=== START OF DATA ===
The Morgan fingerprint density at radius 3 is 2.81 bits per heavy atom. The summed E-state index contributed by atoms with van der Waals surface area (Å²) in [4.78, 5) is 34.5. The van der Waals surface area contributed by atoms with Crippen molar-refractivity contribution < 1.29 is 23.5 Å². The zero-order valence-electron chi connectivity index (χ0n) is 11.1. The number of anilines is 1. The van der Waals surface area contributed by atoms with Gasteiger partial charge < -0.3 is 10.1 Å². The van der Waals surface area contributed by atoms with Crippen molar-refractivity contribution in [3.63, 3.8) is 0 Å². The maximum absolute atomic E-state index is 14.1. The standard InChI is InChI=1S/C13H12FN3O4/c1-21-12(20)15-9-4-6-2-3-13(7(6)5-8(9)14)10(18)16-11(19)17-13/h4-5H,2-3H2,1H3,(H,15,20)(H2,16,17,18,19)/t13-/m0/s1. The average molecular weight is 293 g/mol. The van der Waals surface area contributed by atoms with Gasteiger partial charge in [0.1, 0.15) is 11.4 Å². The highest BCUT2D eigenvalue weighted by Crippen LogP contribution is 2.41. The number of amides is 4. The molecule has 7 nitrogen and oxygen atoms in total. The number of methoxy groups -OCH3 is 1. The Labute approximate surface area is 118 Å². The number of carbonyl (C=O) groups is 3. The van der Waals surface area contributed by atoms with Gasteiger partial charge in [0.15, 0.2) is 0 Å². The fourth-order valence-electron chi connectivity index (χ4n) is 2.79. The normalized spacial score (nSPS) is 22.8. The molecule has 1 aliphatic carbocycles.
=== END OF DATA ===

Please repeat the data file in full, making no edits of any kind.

The Morgan fingerprint density at radius 3 is 2.81 bits per heavy atom. The summed E-state index contributed by atoms with van der Waals surface area (Å²) in [4.78, 5) is 34.5. The van der Waals surface area contributed by atoms with Crippen molar-refractivity contribution < 1.29 is 23.5 Å². The zero-order valence-electron chi connectivity index (χ0n) is 11.1. The number of anilines is 1. The van der Waals surface area contributed by atoms with Gasteiger partial charge < -0.3 is 10.1 Å². The van der Waals surface area contributed by atoms with Crippen molar-refractivity contribution in [3.63, 3.8) is 0 Å². The maximum absolute atomic E-state index is 14.1. The standard InChI is InChI=1S/C13H12FN3O4/c1-21-12(20)15-9-4-6-2-3-13(7(6)5-8(9)14)10(18)16-11(19)17-13/h4-5H,2-3H2,1H3,(H,15,20)(H2,16,17,18,19)/t13-/m0/s1. The average molecular weight is 293 g/mol. The van der Waals surface area contributed by atoms with Gasteiger partial charge in [0.1, 0.15) is 11.4 Å². The highest BCUT2D eigenvalue weighted by Crippen LogP contribution is 2.41. The number of amides is 4. The molecule has 7 nitrogen and oxygen atoms in total. The number of methoxy groups -OCH3 is 1. The Labute approximate surface area is 118 Å². The number of carbonyl (C=O) groups is 3. The van der Waals surface area contributed by atoms with Gasteiger partial charge in [0.15, 0.2) is 0 Å². The fourth-order valence-electron chi connectivity index (χ4n) is 2.79. The normalized spacial score (nSPS) is 22.8. The molecule has 1 aliphatic carbocycles.